Russian troops in Ukraine appear to be using twigs, hay, and saplings to cover their vehicles.
One video on social media shows a Russian vehicle taped with saplings, per The Washington Post.
In comparison, Ukrainian troops have been using camouflage nets to obscure themselves in the war.
Russian forces in Ukraine appear to be using carpets, saplings, and hay to cover their armored vehicles in what could be a sign they haven't been provided adequate camouflage equipment, The Washington Post reported Wednesday.
One video on social media apparently depicting a firefight shows a military vehicle with pine saplings sparsely taped to its side, per The Post.
—Woofers (@NotWoofers) March 27, 2022
Another video, also identified by The Post, depicts Russian troops covering an armored vehicle with tarpaulin and carpets.
—Rob Lee (@RALee85) March 22, 2022
Several images of a Russian convoy crossing into the eastern Donbas region the day before the war began also show the roofs of military vehicles covered with straw.
Another photo shows a Russian armored vehicle in the convoy topped with twigs.
Rob Lee, an expert on the Russian military, told The Post that the absence of camouflage netting among some Russian forces showed a surprising lack of preparation and perhaps an initial overconfidence from their military leaders.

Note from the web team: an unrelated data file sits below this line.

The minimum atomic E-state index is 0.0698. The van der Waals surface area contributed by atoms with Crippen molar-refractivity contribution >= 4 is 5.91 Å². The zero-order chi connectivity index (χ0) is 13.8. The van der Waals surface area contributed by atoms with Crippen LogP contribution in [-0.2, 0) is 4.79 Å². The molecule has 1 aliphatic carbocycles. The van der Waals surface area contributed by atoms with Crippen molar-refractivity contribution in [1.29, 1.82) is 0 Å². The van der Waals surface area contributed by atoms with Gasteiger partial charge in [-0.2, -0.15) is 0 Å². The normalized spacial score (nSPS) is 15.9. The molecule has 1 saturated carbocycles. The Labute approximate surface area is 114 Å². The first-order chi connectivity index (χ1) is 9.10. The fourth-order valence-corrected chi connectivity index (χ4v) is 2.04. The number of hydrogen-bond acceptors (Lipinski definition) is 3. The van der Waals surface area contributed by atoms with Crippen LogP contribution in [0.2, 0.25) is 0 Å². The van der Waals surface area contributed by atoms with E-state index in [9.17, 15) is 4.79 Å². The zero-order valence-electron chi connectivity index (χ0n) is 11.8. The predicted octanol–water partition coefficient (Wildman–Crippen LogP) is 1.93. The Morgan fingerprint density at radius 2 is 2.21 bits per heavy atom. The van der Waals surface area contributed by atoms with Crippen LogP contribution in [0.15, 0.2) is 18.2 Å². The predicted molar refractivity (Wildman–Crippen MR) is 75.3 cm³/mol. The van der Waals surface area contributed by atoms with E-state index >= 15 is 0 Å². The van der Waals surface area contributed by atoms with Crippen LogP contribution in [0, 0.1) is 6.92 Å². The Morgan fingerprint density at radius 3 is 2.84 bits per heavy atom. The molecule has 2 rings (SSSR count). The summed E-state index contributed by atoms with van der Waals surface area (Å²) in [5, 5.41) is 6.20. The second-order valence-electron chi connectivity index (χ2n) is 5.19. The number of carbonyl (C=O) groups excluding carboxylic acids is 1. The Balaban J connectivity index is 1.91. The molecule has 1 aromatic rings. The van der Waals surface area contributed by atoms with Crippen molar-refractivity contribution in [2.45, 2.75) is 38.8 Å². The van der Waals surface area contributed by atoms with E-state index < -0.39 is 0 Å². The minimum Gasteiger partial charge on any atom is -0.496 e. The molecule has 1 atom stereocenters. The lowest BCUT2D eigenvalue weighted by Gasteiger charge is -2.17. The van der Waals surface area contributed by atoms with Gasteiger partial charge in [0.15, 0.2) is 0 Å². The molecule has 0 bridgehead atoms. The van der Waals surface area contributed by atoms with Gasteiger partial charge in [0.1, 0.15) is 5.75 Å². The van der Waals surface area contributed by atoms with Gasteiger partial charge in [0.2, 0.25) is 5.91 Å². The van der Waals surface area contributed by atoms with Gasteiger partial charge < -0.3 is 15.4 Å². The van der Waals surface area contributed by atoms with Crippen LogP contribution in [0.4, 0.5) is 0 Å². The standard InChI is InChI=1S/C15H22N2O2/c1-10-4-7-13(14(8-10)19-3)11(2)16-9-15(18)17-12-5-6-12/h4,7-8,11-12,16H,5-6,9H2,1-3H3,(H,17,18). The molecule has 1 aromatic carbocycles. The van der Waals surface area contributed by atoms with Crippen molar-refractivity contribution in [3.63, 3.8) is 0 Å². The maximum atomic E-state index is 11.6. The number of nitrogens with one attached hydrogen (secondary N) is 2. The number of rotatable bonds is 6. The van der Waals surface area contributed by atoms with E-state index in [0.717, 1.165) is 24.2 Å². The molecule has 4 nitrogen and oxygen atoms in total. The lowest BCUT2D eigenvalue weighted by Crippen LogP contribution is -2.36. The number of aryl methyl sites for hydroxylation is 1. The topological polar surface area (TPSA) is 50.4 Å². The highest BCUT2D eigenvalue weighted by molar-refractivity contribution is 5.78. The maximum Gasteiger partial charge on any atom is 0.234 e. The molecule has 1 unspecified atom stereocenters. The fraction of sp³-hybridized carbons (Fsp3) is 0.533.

The US military has used camouflage nets since the 1990s and recently upgraded them to fit woodland, snow, and desert environments. Ukrainian troops have also been using such nets, with civilians even helping to weave them for use on the frontline.
The quality of Russia's troops and equipment has come into question in the weeks after Russian President Vladimir Putin initiated a full-scale invasion of Ukraine.
Earlier this month, Ukrainian President Volodymyr Zelenskyy called Russia's army "incompetent," adding that Moscow was "driving their people to slaughter" and that Ukrainian troops had inflicted "unprecedented losses" upon the invaders.
Russian casualties have continued to mount in a war that has almost certainly lasted far longer than the Kremlin anticipated. A NATO official estimated on March 24 that at least 40,000 Russian troops had been killed, captured or injured in the invasion.
Read the original article on Business Insider